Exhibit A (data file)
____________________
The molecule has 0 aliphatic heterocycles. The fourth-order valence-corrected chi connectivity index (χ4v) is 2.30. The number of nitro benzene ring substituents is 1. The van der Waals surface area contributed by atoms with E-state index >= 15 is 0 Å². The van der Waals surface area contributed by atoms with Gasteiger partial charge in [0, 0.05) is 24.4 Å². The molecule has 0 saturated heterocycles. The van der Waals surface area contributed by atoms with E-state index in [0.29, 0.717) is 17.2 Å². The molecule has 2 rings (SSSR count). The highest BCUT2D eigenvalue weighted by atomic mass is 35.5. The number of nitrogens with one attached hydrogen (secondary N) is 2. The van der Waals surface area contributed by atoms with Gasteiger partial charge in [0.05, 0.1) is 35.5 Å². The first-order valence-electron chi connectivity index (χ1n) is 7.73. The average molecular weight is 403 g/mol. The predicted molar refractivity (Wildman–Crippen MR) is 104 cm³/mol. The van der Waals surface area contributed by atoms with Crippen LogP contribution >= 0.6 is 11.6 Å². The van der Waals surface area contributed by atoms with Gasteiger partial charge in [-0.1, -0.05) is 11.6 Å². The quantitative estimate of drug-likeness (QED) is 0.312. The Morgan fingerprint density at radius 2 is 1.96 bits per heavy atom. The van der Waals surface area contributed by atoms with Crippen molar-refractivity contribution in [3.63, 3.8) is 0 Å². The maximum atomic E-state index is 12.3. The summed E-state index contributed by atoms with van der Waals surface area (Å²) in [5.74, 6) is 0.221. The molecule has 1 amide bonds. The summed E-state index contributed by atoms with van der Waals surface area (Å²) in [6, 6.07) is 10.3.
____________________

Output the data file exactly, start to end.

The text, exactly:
The molecule has 0 aliphatic heterocycles. The fourth-order valence-corrected chi connectivity index (χ4v) is 2.30. The number of nitro benzene ring substituents is 1. The van der Waals surface area contributed by atoms with E-state index >= 15 is 0 Å². The van der Waals surface area contributed by atoms with Gasteiger partial charge in [0, 0.05) is 24.4 Å². The molecule has 0 saturated heterocycles. The van der Waals surface area contributed by atoms with E-state index in [0.29, 0.717) is 17.2 Å². The molecule has 2 rings (SSSR count). The highest BCUT2D eigenvalue weighted by atomic mass is 35.5. The number of nitrogens with one attached hydrogen (secondary N) is 2. The van der Waals surface area contributed by atoms with Gasteiger partial charge in [0.05, 0.1) is 35.5 Å². The first-order valence-electron chi connectivity index (χ1n) is 7.73. The average molecular weight is 403 g/mol. The predicted molar refractivity (Wildman–Crippen MR) is 104 cm³/mol. The van der Waals surface area contributed by atoms with Crippen LogP contribution >= 0.6 is 11.6 Å². The van der Waals surface area contributed by atoms with Gasteiger partial charge in [-0.1, -0.05) is 11.6 Å². The quantitative estimate of drug-likeness (QED) is 0.312. The Morgan fingerprint density at radius 2 is 1.96 bits per heavy atom. The van der Waals surface area contributed by atoms with Crippen molar-refractivity contribution in [3.63, 3.8) is 0 Å². The maximum atomic E-state index is 12.3. The summed E-state index contributed by atoms with van der Waals surface area (Å²) in [5.74, 6) is 0.221. The molecule has 1 amide bonds. The summed E-state index contributed by atoms with van der Waals surface area (Å²) in [6, 6.07) is 10.3.